Abstract

The chloroplast has been demonstrated to be an ideal compartment to accumulate certain proteins or their biosynthetic products that would be harmful if they were accumulated in the cytoplasm. Hyper-expression of foreign proteins in chloroplast transgenics has accumulated up to 46% total soluble protein, this is possible due to the ~100 chloroplast genomes per chloroplast and ~100 chloroplasts per cell which can therefore, contain up to 10,000 copies of the transgene. Maternal gene inheritance of plastids in most crop plants results in natural gene containment. Chloroplast transformation also eliminates positional effects that are frequently observed with nuclear transformation and no gene silencing has been observed so far at the level of transcription or translation. Consequently, independent chloroplast transgenic lines have very similar levels of foreign gene expression and there is no need to screen hundreds of transgenic events. The chloroplast genome has also been used in molecular farming to express human therapeutic proteins, vaccines for human or animal use and biomaterials. In this study we have produced a Nicotiana tabacum cv. petit Havana chloroplast transgenic line that expresses a cholera toxin B subunit (from Vibrio Cholerae)-human proinsulin (a,b and c chain) fusion protein, designated CTB-Pris. The pLD-PW vector contains the CTB-Pris gene cloned into the universal chloroplast transformation vector pLD-ctv in which the 16S rRNA promoter drives the aadA gene selectable marker, which confers resistance to spectinomycin; the psbA 5' untranslated region (UTR) which enhances translation of CTB-Pris in the presence of light and the psbA 3'UTR confers transcript stability. The trnI and trnA homologous flanking sequences facilitated site-specific integration of transgenes into the tobacco chloroplast genome. Site-specific integration was demonstrated by PCR and Southern blot analysis with probes for CTB-Pris. Western Blot analysis has demonstrated the presence of abundant CTB-Pris in transgenic plants with both CTB polyclonal and proinsulin monoclonal antibodies. Southern blot analysis has also confirmed that homoplasmy had been achieved in the T0 generation. The expression levels for CTB-Proinsulin varied between 270µg/100mg to 364.8µg/100mg of plant tissue which equates to ~30% total soluble protein. In the second study the E. coli ubiC gene that codes for chorismate pyruvate-lyase (CPL) was integrated in the tobacco chloroplast genome under the control of the light-regulated psbA 5' untranslated region. CPL catalyzes the direct conversion of chorismate – an important branch point intermediate in the shikimate pathway that is exclusively synthesized in plastids – to pHBA and pyruvate. pHBA is the major monomer in liquid crystal polymers (LCPs). These thermotropic polyesters have excellent properties, including high strength/stiffness, low melt viscosity, property retention at elevated temperatures, environmental resistance and low gas permeability. The leaf content of pHBA glucose conjugates in fully mature T1 plants exposed to continuous light (total pooled material) varied between 13-18% DW, while the oldest leaves had levels as high as 26.5% DW. The highest CPL enzyme activity observed in total leaf material was 50,783 pkat/mg of protein, which is equivalent to ~35% of the total soluble protein. Animal studies in the Daniell lab, suggest that the CTB-Proinsulin producing plants suppress insulitis and clinical symptoms of diabetes in NOD mice. These observations demonstrate the versatility of chloroplast gene expression for production of biopharmaceuticals and biopolymers.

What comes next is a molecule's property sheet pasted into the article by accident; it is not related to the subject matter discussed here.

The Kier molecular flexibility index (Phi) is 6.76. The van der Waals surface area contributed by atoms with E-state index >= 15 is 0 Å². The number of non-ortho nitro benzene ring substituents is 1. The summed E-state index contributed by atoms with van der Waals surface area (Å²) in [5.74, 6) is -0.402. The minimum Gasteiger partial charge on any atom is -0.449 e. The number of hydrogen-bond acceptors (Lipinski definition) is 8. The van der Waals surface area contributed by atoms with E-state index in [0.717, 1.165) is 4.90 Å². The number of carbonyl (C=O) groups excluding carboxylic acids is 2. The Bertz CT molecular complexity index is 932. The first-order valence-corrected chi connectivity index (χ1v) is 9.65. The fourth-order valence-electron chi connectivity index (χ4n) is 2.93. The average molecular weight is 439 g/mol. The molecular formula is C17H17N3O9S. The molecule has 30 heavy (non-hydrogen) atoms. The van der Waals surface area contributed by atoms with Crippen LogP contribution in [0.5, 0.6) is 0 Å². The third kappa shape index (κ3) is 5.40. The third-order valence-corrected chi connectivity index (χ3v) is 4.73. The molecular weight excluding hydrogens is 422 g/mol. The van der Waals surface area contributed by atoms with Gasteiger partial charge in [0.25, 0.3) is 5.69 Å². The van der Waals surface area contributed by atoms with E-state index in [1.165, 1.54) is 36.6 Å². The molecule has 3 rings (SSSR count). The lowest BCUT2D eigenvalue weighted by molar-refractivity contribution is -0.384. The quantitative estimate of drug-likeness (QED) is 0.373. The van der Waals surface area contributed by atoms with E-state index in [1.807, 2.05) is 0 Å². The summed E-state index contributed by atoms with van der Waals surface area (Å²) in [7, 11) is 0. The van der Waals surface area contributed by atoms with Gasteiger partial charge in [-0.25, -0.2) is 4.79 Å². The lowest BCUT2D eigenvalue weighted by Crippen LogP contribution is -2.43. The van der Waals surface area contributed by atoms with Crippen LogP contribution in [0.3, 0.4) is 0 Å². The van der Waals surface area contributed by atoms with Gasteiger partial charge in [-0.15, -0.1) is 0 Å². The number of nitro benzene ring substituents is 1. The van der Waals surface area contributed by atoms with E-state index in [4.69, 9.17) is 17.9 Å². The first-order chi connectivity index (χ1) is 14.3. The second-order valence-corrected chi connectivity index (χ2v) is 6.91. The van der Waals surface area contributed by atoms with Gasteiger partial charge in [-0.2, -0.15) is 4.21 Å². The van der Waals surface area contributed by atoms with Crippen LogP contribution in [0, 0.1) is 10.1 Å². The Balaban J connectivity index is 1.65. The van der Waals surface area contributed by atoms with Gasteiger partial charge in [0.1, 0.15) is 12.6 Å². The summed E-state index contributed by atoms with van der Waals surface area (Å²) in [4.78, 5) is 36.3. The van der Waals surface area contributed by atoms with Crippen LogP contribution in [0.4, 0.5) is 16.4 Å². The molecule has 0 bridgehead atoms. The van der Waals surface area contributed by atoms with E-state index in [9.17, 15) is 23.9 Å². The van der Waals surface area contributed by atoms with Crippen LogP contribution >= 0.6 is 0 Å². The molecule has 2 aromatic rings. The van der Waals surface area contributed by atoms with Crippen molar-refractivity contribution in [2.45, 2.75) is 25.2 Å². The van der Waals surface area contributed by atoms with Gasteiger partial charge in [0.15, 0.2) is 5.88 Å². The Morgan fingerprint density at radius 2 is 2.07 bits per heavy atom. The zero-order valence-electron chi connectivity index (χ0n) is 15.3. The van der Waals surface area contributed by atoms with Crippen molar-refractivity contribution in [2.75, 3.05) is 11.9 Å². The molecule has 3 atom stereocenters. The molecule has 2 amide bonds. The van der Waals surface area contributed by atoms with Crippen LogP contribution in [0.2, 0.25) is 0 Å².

Graduation Date

2006

Semester

Spring

Advisor

Daniell, Henry

Degree

Master of Science (M.S.)

College

Burnett College of Biomedical Sciences

Department

Molecular Biology and Microbiology

Format

application/pdf

Identifier

CFE0001056

URL

http://purl.fcla.edu/fcla/etd/CFE0001056

Language

English

Release Date

October 2018

Length of Campus-only Access

None

Access Status

Masters Thesis (Open Access)

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